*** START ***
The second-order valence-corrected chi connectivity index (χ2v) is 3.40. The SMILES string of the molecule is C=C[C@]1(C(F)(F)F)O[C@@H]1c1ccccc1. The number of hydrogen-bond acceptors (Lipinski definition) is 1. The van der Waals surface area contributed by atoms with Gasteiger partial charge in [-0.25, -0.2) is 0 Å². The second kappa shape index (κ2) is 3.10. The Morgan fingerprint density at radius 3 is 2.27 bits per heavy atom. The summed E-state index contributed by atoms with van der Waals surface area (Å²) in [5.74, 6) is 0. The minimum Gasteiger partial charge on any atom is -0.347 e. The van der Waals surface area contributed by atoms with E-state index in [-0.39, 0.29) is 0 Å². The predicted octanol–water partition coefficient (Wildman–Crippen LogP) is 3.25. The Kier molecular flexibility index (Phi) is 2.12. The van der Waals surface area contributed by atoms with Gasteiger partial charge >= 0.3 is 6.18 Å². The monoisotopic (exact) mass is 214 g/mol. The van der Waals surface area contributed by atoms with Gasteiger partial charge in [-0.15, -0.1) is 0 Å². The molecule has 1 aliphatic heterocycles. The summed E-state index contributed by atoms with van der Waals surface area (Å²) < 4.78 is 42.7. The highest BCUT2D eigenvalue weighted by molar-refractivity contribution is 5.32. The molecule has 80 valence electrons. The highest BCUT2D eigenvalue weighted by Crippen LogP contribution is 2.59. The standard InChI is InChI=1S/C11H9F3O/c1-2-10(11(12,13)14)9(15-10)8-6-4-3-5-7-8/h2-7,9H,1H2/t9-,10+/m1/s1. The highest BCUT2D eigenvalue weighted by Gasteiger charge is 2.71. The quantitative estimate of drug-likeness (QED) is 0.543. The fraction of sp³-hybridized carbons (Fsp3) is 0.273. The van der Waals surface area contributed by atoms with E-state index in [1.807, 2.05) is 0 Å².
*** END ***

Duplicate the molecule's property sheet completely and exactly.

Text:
The second-order valence-corrected chi connectivity index (χ2v) is 3.40. The SMILES string of the molecule is C=C[C@]1(C(F)(F)F)O[C@@H]1c1ccccc1. The number of hydrogen-bond acceptors (Lipinski definition) is 1. The van der Waals surface area contributed by atoms with Gasteiger partial charge in [-0.25, -0.2) is 0 Å². The second kappa shape index (κ2) is 3.10. The Morgan fingerprint density at radius 3 is 2.27 bits per heavy atom. The summed E-state index contributed by atoms with van der Waals surface area (Å²) in [5.74, 6) is 0. The minimum Gasteiger partial charge on any atom is -0.347 e. The van der Waals surface area contributed by atoms with E-state index in [-0.39, 0.29) is 0 Å². The predicted octanol–water partition coefficient (Wildman–Crippen LogP) is 3.25. The Kier molecular flexibility index (Phi) is 2.12. The van der Waals surface area contributed by atoms with Gasteiger partial charge >= 0.3 is 6.18 Å². The monoisotopic (exact) mass is 214 g/mol. The van der Waals surface area contributed by atoms with Gasteiger partial charge in [-0.15, -0.1) is 0 Å². The molecule has 1 aliphatic heterocycles. The summed E-state index contributed by atoms with van der Waals surface area (Å²) < 4.78 is 42.7. The highest BCUT2D eigenvalue weighted by molar-refractivity contribution is 5.32. The molecule has 80 valence electrons. The highest BCUT2D eigenvalue weighted by Crippen LogP contribution is 2.59. The standard InChI is InChI=1S/C11H9F3O/c1-2-10(11(12,13)14)9(15-10)8-6-4-3-5-7-8/h2-7,9H,1H2/t9-,10+/m1/s1. The highest BCUT2D eigenvalue weighted by Gasteiger charge is 2.71. The quantitative estimate of drug-likeness (QED) is 0.543. The fraction of sp³-hybridized carbons (Fsp3) is 0.273. The van der Waals surface area contributed by atoms with E-state index in [1.807, 2.05) is 0 Å².